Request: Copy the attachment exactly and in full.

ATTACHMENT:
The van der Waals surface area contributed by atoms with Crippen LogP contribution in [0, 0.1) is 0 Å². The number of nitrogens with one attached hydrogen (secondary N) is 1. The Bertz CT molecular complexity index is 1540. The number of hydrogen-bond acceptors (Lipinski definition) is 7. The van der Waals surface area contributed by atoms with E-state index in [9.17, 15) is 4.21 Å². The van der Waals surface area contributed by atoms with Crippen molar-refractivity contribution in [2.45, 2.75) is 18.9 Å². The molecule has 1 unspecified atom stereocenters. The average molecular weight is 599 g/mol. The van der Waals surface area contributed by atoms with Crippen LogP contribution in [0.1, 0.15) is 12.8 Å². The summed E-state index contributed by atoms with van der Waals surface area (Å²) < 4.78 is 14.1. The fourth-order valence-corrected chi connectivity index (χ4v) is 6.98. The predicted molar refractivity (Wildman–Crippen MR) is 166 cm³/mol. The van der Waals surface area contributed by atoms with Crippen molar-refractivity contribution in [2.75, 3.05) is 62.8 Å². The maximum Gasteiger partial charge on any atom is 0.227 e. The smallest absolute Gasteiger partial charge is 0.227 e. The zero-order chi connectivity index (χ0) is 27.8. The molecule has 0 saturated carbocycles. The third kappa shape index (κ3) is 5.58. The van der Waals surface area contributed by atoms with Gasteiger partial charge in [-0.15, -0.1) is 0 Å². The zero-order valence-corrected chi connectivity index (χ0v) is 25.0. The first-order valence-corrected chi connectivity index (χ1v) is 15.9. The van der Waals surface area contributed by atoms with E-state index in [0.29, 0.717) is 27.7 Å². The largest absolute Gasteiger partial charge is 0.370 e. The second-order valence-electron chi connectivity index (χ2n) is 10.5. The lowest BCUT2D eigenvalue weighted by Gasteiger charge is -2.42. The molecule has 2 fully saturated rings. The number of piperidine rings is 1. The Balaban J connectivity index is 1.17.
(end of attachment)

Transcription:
The van der Waals surface area contributed by atoms with Crippen LogP contribution in [0, 0.1) is 0 Å². The number of nitrogens with one attached hydrogen (secondary N) is 1. The Bertz CT molecular complexity index is 1540. The number of hydrogen-bond acceptors (Lipinski definition) is 7. The van der Waals surface area contributed by atoms with E-state index in [9.17, 15) is 4.21 Å². The van der Waals surface area contributed by atoms with Crippen molar-refractivity contribution in [2.45, 2.75) is 18.9 Å². The molecule has 1 unspecified atom stereocenters. The average molecular weight is 599 g/mol. The van der Waals surface area contributed by atoms with Crippen LogP contribution in [0.1, 0.15) is 12.8 Å². The summed E-state index contributed by atoms with van der Waals surface area (Å²) < 4.78 is 14.1. The fourth-order valence-corrected chi connectivity index (χ4v) is 6.98. The predicted molar refractivity (Wildman–Crippen MR) is 166 cm³/mol. The van der Waals surface area contributed by atoms with Crippen molar-refractivity contribution in [2.75, 3.05) is 62.8 Å². The maximum Gasteiger partial charge on any atom is 0.227 e. The smallest absolute Gasteiger partial charge is 0.227 e. The zero-order chi connectivity index (χ0) is 27.8. The molecule has 0 saturated carbocycles. The third kappa shape index (κ3) is 5.58. The van der Waals surface area contributed by atoms with Gasteiger partial charge in [-0.15, -0.1) is 0 Å². The zero-order valence-corrected chi connectivity index (χ0v) is 25.0. The first-order valence-corrected chi connectivity index (χ1v) is 15.9. The van der Waals surface area contributed by atoms with E-state index in [0.29, 0.717) is 27.7 Å². The largest absolute Gasteiger partial charge is 0.370 e. The second-order valence-electron chi connectivity index (χ2n) is 10.5. The lowest BCUT2D eigenvalue weighted by Gasteiger charge is -2.42. The molecule has 2 fully saturated rings. The number of piperidine rings is 1. The Balaban J connectivity index is 1.17.